Title: Meet The Inhumans
Writer: Mark Millar
Artist: Jae Lee
Colorist: June Chung
Letterer: Chris Eliopolous
Publisher: Dan Buckley
It was bound to happen. The Fantastic Four are the team of Marvelites that are destined to go on interstellar, cross world, cross galaxy adventures. They are the ones who when the Skrulls are attacking, or Galactus is sending down his herald, will be there.
So when there is a poor girl running through the streets of New York, it must be an interstellar threat.. why? Because Johnny Storm is there!
What would you do if you were told you had to marry some guy that was totally skeevy? What if your scale of reference was the fact that every single member of the society you live in are a bunch of freaks, due to a process they go through at a young age? You’ld probably be severely bummed. That is the story of Crystal, elemental Princess of the Inhumans. She does what any one in her place would do… run like hell.
Of course, it doesn’t matter that the Inhumans have lived in this seclusion for millenia upon millenia, she wants out. It’s across the path of Johnny Storm that sends us in the tailspin of this story. By the end of it, the Inhumans have been slighted, and in their most passive aggressive way decide their fate. It’s a strong story through and through, and nails the very foreign lifestyle and look of the Inhumans, without feeling a need to know more about them than Millar feeds us.
As I’m not personally a huge fan of the Inhumans (getting them confused with the Eternals, and then having read Earth X which just blows your mind), I was hesitant to enjoy this story, but I did. Millar has made the Ultimate Fantastic Four seem familiar and comfortable, so to add such a foreign element as the Inhumans, you would expect it to be jarring, but it’s not. It’s not a strong story, but it’s enough for an annual. Any problem with the book is picked up by…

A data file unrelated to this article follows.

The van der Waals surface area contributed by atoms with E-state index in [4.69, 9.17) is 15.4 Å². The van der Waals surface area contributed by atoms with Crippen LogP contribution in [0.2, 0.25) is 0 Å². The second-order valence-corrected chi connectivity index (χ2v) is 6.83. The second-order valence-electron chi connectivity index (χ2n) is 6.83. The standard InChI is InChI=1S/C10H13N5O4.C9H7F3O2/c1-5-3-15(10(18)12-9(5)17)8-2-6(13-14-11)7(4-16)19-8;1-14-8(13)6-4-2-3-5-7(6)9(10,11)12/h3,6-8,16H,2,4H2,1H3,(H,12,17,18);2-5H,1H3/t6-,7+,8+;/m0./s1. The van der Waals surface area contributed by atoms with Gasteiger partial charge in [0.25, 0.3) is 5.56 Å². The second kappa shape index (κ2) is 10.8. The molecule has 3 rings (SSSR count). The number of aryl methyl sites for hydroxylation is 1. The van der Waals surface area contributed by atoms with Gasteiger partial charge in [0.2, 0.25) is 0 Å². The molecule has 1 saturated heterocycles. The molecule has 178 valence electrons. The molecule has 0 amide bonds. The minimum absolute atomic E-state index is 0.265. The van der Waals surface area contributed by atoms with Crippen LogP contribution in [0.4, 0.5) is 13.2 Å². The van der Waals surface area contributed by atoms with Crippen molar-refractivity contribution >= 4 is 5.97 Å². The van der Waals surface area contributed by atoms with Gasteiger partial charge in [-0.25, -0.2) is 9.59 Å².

HOLY JAE LEE BATMAN!
Jae Lee has been one of those artists that has had his fans, and you could see the greatness that was bubbling to the surface. It might be that we look back in ten years, discussing his prolific career and we use this very book as the watermark of his success.
Did you get it? This book is pretty. Using that very inky and dark style, he gives a look into a mysterious race. Every panel feels that it is just as important as the last, and anytime he makes a panel larger it is because it has a distinct reason to be larger. Let’s not forget to mention that the colorist, June Chung’s use of subtle colors and muted tones makes it all seem that much creepier.
This book would not have been as good if it was in the hands of a brighter cleaner artist. In the hands of Jae Lee, this book was excellent.
A minor note: I was a bit taken aback by the choice of lettering. It’s not to say it’s something I notice that often, because it isn’t. The font choice just seemed a little too cartoony for such a dramatic looking book.
I walked expecting the weakest of the Annuals because of both my thoughts on the Inhumans, and my lingering problems with the UFF as a strong title. I walked away wanting to go and look through the art again, and not minding the simplistic nature of the story. From what it says in the letter’s page, this isn’t the last time we’ll meet the Inhumans, but when we do, I hope it’s Jae Lee’s Inhumans.